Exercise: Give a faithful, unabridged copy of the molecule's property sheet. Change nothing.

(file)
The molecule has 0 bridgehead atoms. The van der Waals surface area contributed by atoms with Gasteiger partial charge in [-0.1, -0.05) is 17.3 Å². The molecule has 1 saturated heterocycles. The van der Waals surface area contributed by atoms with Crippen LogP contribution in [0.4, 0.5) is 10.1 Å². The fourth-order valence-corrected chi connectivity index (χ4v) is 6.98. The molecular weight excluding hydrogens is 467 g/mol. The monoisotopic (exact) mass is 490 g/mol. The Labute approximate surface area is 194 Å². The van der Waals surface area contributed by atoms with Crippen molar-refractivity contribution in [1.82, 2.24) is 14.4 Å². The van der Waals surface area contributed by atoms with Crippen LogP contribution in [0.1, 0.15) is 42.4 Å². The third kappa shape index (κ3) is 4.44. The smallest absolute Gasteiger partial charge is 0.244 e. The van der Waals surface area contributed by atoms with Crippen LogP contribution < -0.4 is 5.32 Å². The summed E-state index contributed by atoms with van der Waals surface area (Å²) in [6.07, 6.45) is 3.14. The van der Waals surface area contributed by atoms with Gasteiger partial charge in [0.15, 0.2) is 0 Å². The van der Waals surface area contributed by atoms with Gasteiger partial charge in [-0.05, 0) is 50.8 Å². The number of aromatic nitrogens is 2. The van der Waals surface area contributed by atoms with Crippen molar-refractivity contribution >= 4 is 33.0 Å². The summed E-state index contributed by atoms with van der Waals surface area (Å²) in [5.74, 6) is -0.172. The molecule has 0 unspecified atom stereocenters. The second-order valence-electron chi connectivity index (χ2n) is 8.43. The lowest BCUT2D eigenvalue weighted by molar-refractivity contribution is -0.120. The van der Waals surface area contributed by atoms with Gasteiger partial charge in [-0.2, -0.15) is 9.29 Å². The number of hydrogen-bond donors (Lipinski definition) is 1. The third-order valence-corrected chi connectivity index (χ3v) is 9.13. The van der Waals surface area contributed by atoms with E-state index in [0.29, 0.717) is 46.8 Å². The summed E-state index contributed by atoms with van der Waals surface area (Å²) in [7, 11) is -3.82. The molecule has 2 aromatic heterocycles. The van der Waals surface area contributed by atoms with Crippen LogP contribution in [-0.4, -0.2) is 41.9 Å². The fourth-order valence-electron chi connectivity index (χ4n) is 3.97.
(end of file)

The molecule has 0 bridgehead atoms. The van der Waals surface area contributed by atoms with Gasteiger partial charge in [-0.1, -0.05) is 17.3 Å². The molecule has 1 saturated heterocycles. The van der Waals surface area contributed by atoms with Crippen LogP contribution in [0.4, 0.5) is 10.1 Å². The fourth-order valence-corrected chi connectivity index (χ4v) is 6.98. The molecular weight excluding hydrogens is 467 g/mol. The monoisotopic (exact) mass is 490 g/mol. The Labute approximate surface area is 194 Å². The van der Waals surface area contributed by atoms with Crippen molar-refractivity contribution in [1.82, 2.24) is 14.4 Å². The van der Waals surface area contributed by atoms with Crippen LogP contribution in [0.1, 0.15) is 42.4 Å². The third kappa shape index (κ3) is 4.44. The smallest absolute Gasteiger partial charge is 0.244 e. The van der Waals surface area contributed by atoms with Crippen LogP contribution < -0.4 is 5.32 Å². The summed E-state index contributed by atoms with van der Waals surface area (Å²) in [6.07, 6.45) is 3.14. The van der Waals surface area contributed by atoms with Gasteiger partial charge in [0.15, 0.2) is 0 Å². The van der Waals surface area contributed by atoms with Gasteiger partial charge in [-0.05, 0) is 50.8 Å². The number of aromatic nitrogens is 2. The van der Waals surface area contributed by atoms with Crippen molar-refractivity contribution >= 4 is 33.0 Å². The summed E-state index contributed by atoms with van der Waals surface area (Å²) in [5.74, 6) is -0.172. The molecule has 0 unspecified atom stereocenters. The second-order valence-electron chi connectivity index (χ2n) is 8.43. The lowest BCUT2D eigenvalue weighted by molar-refractivity contribution is -0.120. The van der Waals surface area contributed by atoms with Gasteiger partial charge in [-0.2, -0.15) is 9.29 Å². The number of hydrogen-bond donors (Lipinski definition) is 1. The third-order valence-corrected chi connectivity index (χ3v) is 9.13. The van der Waals surface area contributed by atoms with E-state index in [0.29, 0.717) is 46.8 Å². The summed E-state index contributed by atoms with van der Waals surface area (Å²) in [7, 11) is -3.82. The molecule has 2 aromatic heterocycles. The van der Waals surface area contributed by atoms with Crippen LogP contribution in [-0.4, -0.2) is 41.9 Å². The fourth-order valence-electron chi connectivity index (χ4n) is 3.97.